What’s Next for the Pandemic in California? – The New York Times


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Wastewater testing reveals increasing levels of the coronavirus in the state.
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When my friend texted me last week to say that she had a fever, I nearly discounted the possibility that she might have contracted Covid-19. The case numbers are so low in California right now, I thought.
But, it turns out, she did have Covid. And, as I found out the next day, so did I.
Over the past 10 days, I’ve heard about more friends and acquaintances infected with the coronavirus in Los Angeles, where I live, than at any time other than the earliest days of the Omicron surge.
Of course, this might be my own bias, given my recent positive diagnosis. But outside of my Covid-19 bubble, too, there are growing concerns that the United States is headed for another Covid wave.
Pandemic restrictions are being lifted, a more contagious Omicron subvariant is taking root nationwide, and infections are climbing in Western Europe, often a harbinger of what’s to come in the United States.
The big question seems to be not if cases will rise here, but how seriously we will need to take that increase.
“The bottom line is, we will likely see an uptick in cases,” Dr. Anthony S. Fauci, the nation’s top pandemic adviser, said Sunday in a TV interview. “Hopefully, we won’t see a surge. I don’t think we will.”
Currently, coronavirus testing numbers nationwide are far lower than they were during the Omicron wave. But in California and other states, infections are no longer falling as precipitously as they once were.
This may be because people are socializing more as restrictions lift. The wave in Europe is believed to be at least partly fueled by a loosening of precautions.
And then there’s the proliferation of BA.2, a more contagious subvariant of Omicron. The subvariant is estimated to be 30 to 50 percent more transmissible than the previous version of Omicron, BA.1, which drove the winter wave.
Nationwide, BA.2 made up 23 percent of new coronavirus cases in mid-March, up from 2 percent a month before, according to the Centers for Disease Control and Prevention. The latest data from Los Angeles County shows that BA.2 accounts for less than 10 percent of new cases locally.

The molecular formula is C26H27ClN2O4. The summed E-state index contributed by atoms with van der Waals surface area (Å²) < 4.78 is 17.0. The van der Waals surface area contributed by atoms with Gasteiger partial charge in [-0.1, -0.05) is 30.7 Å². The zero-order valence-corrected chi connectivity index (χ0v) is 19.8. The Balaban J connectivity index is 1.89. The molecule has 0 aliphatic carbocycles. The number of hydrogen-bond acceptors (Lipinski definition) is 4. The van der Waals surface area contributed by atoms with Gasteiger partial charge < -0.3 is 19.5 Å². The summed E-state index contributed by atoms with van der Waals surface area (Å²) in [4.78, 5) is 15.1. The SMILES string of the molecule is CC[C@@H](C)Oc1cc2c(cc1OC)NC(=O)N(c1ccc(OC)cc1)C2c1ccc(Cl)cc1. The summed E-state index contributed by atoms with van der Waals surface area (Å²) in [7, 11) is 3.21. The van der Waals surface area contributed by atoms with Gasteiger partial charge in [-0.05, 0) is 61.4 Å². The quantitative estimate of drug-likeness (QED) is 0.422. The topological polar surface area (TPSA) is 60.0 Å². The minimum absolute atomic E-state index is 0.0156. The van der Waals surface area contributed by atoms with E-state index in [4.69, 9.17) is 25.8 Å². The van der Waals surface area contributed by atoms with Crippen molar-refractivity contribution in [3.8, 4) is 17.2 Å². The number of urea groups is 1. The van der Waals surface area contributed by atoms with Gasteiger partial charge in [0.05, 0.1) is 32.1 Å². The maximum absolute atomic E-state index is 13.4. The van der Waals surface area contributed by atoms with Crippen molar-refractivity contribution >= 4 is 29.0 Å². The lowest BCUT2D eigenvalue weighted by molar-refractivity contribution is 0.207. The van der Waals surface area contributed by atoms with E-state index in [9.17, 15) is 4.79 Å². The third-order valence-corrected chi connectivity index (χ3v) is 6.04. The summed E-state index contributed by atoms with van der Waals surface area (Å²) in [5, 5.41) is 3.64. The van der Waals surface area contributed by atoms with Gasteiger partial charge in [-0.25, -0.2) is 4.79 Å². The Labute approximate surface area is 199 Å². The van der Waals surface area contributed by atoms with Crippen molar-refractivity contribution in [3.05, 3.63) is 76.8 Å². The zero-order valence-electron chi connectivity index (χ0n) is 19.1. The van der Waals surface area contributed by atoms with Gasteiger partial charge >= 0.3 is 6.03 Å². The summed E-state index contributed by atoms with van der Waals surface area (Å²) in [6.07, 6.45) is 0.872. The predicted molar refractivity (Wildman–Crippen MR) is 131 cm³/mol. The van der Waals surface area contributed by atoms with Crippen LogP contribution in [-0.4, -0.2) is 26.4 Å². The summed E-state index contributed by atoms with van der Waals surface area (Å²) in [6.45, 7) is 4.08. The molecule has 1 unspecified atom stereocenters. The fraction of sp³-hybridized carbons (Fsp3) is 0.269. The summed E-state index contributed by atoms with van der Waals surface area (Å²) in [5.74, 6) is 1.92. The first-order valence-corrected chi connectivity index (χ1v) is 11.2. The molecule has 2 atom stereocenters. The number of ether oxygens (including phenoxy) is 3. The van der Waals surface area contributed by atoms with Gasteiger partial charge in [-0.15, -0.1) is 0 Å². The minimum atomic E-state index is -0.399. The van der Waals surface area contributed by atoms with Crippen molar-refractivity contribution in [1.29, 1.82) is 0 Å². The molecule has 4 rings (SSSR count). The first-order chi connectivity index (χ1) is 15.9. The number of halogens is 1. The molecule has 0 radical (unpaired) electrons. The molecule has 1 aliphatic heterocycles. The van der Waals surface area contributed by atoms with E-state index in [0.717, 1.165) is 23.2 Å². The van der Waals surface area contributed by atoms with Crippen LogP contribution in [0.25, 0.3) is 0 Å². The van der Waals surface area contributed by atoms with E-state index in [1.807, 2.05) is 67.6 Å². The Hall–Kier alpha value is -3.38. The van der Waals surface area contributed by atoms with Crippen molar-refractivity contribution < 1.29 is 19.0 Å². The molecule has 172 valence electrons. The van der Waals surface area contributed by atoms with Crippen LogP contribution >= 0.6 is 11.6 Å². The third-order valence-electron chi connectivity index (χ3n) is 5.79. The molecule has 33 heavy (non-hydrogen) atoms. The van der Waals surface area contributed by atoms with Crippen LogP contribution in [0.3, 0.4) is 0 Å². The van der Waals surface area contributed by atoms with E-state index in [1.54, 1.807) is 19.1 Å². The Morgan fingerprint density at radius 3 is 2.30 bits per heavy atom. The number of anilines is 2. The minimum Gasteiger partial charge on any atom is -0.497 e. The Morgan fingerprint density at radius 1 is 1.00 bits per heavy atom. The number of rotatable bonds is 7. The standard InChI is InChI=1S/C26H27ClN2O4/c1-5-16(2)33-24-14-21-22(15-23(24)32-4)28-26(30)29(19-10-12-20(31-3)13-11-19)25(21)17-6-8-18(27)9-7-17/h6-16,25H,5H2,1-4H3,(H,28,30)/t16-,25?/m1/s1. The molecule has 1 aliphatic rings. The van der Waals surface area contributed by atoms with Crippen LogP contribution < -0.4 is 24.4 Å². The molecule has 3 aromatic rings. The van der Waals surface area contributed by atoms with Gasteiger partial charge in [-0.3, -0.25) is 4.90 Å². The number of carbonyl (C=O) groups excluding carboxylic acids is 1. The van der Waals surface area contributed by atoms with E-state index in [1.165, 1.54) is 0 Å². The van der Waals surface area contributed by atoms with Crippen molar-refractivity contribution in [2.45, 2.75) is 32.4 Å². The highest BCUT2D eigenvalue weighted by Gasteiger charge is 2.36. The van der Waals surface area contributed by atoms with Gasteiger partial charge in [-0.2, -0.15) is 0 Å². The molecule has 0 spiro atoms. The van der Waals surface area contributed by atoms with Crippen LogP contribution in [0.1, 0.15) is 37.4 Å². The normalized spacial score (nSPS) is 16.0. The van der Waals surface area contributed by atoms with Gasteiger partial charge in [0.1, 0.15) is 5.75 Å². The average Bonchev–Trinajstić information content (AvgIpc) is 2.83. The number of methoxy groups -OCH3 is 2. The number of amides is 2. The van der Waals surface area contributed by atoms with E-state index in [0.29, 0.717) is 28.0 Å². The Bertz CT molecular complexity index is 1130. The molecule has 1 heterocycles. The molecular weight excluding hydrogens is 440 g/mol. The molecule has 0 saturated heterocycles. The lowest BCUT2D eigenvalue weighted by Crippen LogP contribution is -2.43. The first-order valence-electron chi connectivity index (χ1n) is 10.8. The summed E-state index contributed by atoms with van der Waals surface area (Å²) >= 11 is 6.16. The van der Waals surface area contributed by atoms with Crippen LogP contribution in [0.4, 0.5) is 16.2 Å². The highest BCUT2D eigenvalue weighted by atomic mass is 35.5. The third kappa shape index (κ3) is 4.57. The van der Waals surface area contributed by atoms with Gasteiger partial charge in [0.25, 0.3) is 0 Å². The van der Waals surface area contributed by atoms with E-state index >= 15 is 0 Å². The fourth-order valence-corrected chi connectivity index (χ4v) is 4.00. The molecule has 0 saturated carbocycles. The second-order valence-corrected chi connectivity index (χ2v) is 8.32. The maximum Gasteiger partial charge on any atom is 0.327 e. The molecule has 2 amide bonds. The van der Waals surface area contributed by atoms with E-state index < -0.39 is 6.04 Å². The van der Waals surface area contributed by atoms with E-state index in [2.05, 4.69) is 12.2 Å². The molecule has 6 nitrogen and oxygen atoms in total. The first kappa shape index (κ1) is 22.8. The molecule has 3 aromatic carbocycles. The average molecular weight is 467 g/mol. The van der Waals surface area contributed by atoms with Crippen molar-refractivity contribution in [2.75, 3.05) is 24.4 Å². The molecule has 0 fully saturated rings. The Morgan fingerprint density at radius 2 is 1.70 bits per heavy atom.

There’s no way to know for sure whether the spread of BA.2 will make infections rise overall. But early signs suggest that the coronavirus is already picking up across the United States.
Nationwide, roughly 40 percent of wastewater sites tracking coronavirus levels have reported increases in the virus over the past 15 days, according to the C.D.C.
In California, some of the biggest jumps have been detected at treatment plants in San Diego, San Benito and Fresno. A site that collects sewage from Monterey and Santa Cruz Counties reported a 26-fold increase in coronavirus levels in the past 15 days, federal data shows.
“Today we have a much lower case count, but that’s today, and that doesn’t mean we have a handle on what’s coming,” Anne Rimoin, an epidemiologist at the University of California, Los Angeles, told me. “We’re in the calm before the storm.”
Other experts predicted that the next wave will most likely have less severe consequences than previous ones.
Obviously, the dangers of contracting Covid vary from person to person, and many who are immunocompromised remain at high-risk. But on average, the risks of becoming seriously ill have fallen because of immunity from past infections, vaccines, boosters and improved treatments.
To use myself as an example: I’m fully vaccinated and boosted, which probably helped prevent my infection from advancing beyond fever and fatigue. (I’m mostly recovered after many days spent resting.)
And if I had been high-risk, I could have taken one of the new antiviral treatments that reduce the risk of hospitalization and death by as much as 89 percent. So while many people may catch the coronavirus this year, far fewer are likely to become dangerously sick.